Anyone living in a major urban city knows just how many cars are on the road today. In 2007, there were an estimated 800 million cars and light trucks on the road worldwide; now considering that together all these automobiles use around 984 billion litres of gasoline, and every litre emits about 2.3 kilograms of carbon dioxide, and you get a pretty clear idea of just how damaging automobiles can be to the environment. That said, to do away with automobiles is simply out of the question in today's society, so what can we do? There are several myths about what we can do to help, some of which are helpful, and some that are just full of hot air.
One of the more popular is the 17 trees myth, the idea that if you plant seventeen trees a year, they will absorb the amount of carbon dioxide your car puts into the atmosphere. While the mathematics on this are accurate, they do not take into account the amount of CO2 used to extract the fuel you use, nor does it account for the amount of trees lost every year to deforestation and wildfire. While it certainly helps to plant those seventeen trees a year, it won't offset the problem completely. Until someone realistically wins the green car sweepstakes, the best thing we can do is simply drive as little as possible.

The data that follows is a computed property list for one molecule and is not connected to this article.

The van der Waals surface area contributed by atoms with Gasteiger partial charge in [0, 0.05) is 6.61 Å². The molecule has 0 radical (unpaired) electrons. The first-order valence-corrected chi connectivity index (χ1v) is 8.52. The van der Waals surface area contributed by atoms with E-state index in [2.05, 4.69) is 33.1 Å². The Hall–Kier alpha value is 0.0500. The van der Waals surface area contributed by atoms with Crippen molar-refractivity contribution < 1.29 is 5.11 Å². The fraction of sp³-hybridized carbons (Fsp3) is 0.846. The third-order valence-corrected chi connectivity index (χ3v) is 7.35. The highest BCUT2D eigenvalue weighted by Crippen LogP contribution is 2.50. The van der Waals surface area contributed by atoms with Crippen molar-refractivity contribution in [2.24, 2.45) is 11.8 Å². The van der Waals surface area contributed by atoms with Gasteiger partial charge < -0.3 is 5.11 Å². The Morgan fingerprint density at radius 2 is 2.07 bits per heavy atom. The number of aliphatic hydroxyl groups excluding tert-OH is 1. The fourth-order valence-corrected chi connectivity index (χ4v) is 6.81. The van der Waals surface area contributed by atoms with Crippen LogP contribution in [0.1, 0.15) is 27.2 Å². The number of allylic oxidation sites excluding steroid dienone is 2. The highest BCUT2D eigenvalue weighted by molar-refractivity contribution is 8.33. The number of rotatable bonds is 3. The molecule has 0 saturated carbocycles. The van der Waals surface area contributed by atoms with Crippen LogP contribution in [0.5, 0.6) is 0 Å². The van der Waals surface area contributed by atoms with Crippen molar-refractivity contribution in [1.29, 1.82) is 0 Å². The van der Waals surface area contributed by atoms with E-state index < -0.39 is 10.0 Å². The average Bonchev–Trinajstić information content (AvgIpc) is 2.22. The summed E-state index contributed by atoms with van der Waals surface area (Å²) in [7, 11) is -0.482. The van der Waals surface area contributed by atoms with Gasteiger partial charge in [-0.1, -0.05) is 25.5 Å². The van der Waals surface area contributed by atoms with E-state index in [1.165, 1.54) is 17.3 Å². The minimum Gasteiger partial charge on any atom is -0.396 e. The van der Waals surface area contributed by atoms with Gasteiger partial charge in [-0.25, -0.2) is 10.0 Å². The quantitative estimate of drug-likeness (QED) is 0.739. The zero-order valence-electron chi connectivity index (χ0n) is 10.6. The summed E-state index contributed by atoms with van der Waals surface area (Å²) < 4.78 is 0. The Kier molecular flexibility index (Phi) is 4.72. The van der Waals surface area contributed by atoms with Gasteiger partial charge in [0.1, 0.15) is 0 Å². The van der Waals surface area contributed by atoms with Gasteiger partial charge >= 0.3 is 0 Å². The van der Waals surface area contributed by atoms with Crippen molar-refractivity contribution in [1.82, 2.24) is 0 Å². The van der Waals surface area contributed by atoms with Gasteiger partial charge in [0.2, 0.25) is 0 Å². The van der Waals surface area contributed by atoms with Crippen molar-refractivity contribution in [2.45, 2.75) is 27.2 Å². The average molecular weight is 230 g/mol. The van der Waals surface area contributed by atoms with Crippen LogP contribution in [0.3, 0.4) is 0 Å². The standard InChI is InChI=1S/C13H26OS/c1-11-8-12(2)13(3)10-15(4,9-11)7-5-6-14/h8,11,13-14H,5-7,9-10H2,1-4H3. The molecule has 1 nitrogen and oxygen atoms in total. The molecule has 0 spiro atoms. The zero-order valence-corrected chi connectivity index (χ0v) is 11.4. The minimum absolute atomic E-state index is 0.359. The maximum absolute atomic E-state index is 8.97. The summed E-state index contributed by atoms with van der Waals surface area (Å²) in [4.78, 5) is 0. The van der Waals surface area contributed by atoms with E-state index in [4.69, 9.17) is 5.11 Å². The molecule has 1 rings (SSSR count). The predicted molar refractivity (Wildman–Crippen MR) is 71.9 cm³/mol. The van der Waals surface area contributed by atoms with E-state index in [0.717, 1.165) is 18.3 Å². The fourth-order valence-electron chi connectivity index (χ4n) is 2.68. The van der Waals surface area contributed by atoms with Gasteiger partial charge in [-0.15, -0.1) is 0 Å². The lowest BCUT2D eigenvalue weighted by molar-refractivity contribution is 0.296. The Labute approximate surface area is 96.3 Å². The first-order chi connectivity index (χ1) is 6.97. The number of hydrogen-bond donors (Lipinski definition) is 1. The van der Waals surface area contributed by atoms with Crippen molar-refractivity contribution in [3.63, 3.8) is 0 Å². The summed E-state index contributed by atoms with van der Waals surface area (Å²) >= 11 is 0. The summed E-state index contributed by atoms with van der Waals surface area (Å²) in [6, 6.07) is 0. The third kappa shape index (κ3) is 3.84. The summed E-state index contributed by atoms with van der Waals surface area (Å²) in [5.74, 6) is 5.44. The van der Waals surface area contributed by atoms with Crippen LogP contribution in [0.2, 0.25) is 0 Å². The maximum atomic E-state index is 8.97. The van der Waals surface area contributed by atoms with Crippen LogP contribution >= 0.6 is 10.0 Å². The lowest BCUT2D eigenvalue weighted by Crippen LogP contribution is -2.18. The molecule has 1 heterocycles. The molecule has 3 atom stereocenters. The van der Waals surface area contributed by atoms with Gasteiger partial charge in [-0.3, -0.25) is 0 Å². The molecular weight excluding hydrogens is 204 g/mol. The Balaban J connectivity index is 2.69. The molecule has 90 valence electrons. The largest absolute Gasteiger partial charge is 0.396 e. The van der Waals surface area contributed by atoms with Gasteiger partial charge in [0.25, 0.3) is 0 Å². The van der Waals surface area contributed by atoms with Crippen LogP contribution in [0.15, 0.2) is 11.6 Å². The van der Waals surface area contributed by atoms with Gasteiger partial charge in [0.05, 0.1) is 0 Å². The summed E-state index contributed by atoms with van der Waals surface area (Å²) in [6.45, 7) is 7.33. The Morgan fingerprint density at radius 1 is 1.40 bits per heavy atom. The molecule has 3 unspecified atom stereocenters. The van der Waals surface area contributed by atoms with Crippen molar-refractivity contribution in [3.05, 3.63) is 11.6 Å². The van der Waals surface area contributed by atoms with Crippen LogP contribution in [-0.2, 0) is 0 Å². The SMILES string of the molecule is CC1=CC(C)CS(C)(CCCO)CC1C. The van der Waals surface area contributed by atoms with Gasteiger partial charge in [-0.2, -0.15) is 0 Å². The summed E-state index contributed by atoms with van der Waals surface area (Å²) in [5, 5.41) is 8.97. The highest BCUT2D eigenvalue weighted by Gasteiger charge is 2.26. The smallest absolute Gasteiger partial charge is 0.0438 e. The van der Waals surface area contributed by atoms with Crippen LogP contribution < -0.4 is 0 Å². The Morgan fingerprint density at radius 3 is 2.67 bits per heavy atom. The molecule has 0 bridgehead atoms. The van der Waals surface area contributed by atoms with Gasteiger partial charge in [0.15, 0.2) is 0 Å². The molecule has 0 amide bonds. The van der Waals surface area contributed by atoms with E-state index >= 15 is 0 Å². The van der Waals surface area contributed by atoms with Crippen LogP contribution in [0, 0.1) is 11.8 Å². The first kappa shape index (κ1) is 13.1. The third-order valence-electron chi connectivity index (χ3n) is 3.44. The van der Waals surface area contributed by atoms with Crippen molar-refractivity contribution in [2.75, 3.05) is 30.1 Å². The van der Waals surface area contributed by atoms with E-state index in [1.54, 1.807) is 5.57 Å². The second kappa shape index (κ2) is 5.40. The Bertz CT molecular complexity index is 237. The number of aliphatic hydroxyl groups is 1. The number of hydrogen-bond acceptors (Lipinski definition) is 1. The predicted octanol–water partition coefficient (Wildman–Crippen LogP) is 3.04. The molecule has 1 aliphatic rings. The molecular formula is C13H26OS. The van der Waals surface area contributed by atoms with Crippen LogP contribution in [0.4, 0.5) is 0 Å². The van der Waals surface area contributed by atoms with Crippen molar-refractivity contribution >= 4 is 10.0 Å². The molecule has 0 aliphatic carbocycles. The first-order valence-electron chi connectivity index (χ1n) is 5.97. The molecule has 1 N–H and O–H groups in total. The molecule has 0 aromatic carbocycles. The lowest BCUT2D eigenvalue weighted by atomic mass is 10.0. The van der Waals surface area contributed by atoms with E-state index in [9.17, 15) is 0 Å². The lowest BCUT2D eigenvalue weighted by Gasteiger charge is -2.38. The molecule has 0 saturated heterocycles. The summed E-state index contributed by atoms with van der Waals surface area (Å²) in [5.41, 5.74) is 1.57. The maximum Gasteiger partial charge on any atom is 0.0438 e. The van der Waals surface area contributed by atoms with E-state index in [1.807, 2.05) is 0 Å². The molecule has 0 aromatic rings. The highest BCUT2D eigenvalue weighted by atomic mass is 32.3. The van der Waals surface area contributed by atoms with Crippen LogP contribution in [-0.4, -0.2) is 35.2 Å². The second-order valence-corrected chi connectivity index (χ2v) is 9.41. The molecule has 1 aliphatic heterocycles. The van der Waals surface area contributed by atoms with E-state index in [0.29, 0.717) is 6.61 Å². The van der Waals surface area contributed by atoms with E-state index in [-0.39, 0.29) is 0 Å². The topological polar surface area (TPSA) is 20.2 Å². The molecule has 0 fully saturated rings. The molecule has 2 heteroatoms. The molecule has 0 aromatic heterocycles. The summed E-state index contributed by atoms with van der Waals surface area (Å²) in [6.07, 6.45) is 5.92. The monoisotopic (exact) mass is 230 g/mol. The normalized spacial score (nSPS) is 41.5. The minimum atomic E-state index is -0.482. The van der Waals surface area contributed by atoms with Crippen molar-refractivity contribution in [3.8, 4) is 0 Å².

Another myth is that the hybrid car will curb the carbon automobiles put into the air. Again, this myth is in part true, but ignores certain facts: while cleaner engines do cut the amount of emissions produced, by having these engines consumers are encouraged to drive more, thereby offsetting any positive effects the engines may have had. Though it is a positive change to see more hybrids in auto dealer supply these days, the fact remains that the only way to cut carbon emissions is to simply drive less; take the bus, ride a bike, or simply walk more often. If you don't need to drive, save your fuel and your money, and you'll reduce your carbon footprint by doing so. Not only that, it might save you a few trips to your London auto body shop for valve repair!
In the long run, the development of greater urban public transportation, greener housing and energy policies, and a strong commitment from both government and consumers is what will help us curb our carbon emitting ways. Until we can commit to changing our way of life as a whole, the problems we have created will not go away. So invest in greener real estate, unplug your appliances when they're not in use, recycle everything you can as often as possible, and walk or take the bus whenever you can. If we all do our part, we really can make an effective change to the environment.